How to Take a Spring Break from Worry

A change of scenery is good for the soul. Last week we took a trip to Mexico and delighted in crystal-clear underground rivers, Mayan ruins, tropical birds and flowers, and of course, lots of sand and sun. Though I’m now busy dumping out that sand from shoes and bags, I’m trying to hold on firmly to the peacefulness I felt when my biggest concern of the day was whether to have the seafood or steak for dinner. For a week, somebody else was in charge of feeding and providing for us and I could rest. (And mamas everywhere just said, “Amen!”)

Of course, get me back home and I once again start to fall prey to a lie that the whole world—at least as far as it extends to my family, friends, and sphere of influence—is somehow resting on my shoulders, just moments away from collapse if I don’t find ways to control everything around me.

Hello, my name is Cassia, and I’m a control-freak.

I’ve been encouraged this week, though, by what Jesus says about how to let go of that nagging need to worry and fuss about our daily lives. He says we can start to develop a quiet, trusting spirit when we pause to look up and notice who is always at the controls:

“Therefore I tell you, do not worry about your life, what you will eat or drink; or about your body, what you will wear. Is not life more than food, and the body more than clothes? Look at the birds of the air; they do not sow or reap or store away in barns, and yet your heavenly Father feeds them. Are you not much more valuable than they?” Matthew 6: 25-26


At first, I thought, “Yes, but I’m not worried about food and clothes, am I? I mean, come on, my worries seem bigger than that.” But as I spent time mulling over these verses and the larger passage, I realized that when I worry and freak out because I can’t seem to control my world, it’s because I’ve forgotten two things:

First, it’s not my world to begin with. Yes, hard things happen, even tragic and cruel things—the result of living in a world that suffers because of sin and an enemy who has laid temporary claim to it. However, this is still God’s creation. He will set things right one day and even now demonstrates his marvelous grace to his creation. He feeds the birds. He allows beautiful things to flourish—the same passage in Matthew says “not even Solomon in all his splendor” is as gorgeous as the flowers growing out in a field. He paints sunsets and designs snowflakes. He connects people to each other so we’re not alone.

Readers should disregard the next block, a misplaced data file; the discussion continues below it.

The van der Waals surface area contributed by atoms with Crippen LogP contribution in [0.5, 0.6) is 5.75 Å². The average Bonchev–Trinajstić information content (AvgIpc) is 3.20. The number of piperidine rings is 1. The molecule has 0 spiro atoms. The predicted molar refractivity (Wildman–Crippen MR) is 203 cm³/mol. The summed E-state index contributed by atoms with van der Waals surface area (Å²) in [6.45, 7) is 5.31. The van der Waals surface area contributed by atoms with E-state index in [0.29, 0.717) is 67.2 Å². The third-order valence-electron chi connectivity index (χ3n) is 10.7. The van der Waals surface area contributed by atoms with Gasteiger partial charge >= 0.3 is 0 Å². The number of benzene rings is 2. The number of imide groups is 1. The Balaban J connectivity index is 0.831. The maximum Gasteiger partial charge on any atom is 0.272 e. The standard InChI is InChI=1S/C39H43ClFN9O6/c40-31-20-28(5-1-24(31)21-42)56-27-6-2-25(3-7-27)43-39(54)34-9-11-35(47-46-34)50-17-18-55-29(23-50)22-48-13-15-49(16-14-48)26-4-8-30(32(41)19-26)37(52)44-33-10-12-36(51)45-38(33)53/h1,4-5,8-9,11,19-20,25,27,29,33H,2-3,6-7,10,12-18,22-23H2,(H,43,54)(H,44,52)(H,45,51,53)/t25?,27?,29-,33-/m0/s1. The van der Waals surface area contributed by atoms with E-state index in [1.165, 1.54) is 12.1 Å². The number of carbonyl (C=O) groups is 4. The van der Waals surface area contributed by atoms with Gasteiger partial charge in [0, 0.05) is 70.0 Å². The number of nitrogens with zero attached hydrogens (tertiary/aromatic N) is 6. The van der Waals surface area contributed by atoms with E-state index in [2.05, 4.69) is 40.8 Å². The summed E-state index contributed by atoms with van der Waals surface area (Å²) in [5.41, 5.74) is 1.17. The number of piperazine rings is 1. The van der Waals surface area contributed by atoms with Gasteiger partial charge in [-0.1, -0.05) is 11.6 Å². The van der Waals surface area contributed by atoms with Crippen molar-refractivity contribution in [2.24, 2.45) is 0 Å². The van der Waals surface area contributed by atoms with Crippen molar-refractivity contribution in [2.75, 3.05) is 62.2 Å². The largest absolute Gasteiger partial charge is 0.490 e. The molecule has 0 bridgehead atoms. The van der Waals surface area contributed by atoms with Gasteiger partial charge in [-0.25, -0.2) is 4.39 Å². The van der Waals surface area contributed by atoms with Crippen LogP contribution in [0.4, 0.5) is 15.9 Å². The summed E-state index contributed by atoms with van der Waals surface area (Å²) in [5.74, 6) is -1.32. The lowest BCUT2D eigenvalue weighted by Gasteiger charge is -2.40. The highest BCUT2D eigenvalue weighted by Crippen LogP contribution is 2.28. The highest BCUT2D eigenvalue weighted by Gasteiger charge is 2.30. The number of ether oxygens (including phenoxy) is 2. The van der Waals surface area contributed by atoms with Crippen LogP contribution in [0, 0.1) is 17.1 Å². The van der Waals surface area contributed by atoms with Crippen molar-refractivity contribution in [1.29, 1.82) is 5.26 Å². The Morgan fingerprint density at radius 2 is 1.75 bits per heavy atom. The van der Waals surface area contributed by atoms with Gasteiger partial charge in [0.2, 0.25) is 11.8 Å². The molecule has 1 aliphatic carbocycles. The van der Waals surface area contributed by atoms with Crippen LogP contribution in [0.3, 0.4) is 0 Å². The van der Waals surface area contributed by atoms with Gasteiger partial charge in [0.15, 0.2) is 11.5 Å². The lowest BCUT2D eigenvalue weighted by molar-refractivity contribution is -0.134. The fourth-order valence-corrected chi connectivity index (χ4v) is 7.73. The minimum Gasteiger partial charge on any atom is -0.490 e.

Second, God sees me as valuable, part of his own family, and is ultimately in charge of providing for me. “Are you not more valuable than the birds?’ Jesus asked. Well, maybe, but why exactly am I more valuable than some of those wonderous creatures I saw last week? As I meditated over Jesus’ words again, a really strange word popped into my head, one I hadn’t thought about in perhaps 10 years: Ketubah.

Indie folk band, you might ask? Nope. A ketubah was the marriage agreement drawn up by a Hebrew bridegroom based on Exodus 21:9-10.

In her Bible study Restore My Heart, author Denise Glenn points out that the ketubah was the legal promise by the groom always to provide food, clothing, and intimacy to his wife. It is no accident, then, that God chose the metaphor of bride and groom as one of the ways to explain the covenant relationship between the church—all of us who are believers—and Christ. As Denise explains in reference to Matt 6:25-34, “What does Jesus tell us in His word? In essence He says, ‘Do not worry, my whole Word is your ketubah. I have promised that I am going to provide for you.’” (p 68, Restore My Heart )

In Christ, you and I are not birds. We’re His bride. He has promised to care for us, not out of begrudging duty but out of true love. That means our worries are his worries, our cares, his cares. If we can trust him with our very hearts, then certainly we can trust him with our daily lives. My challenge to us as we race into a busy spring is to remind ourselves with each worry, who is really in control and that he’s promised to provide.

So, now it’s your turn. What’s on your worry list right now? Below are a few that make my list fairly often and how Jesus is helping me to trust him more. Where is God asking for your trust?

Taxes and other to-do list worries: Everybody Stresses Out. Here’s Why I Say Bring It On

Trusting God with our kids: 10 Ways to Say “Be Careful” and Other Mom-ventures in Trust

Worries from past hurts and failures: When the Past Has You Tied in Knots

Leave a Reply

%d bloggers like this: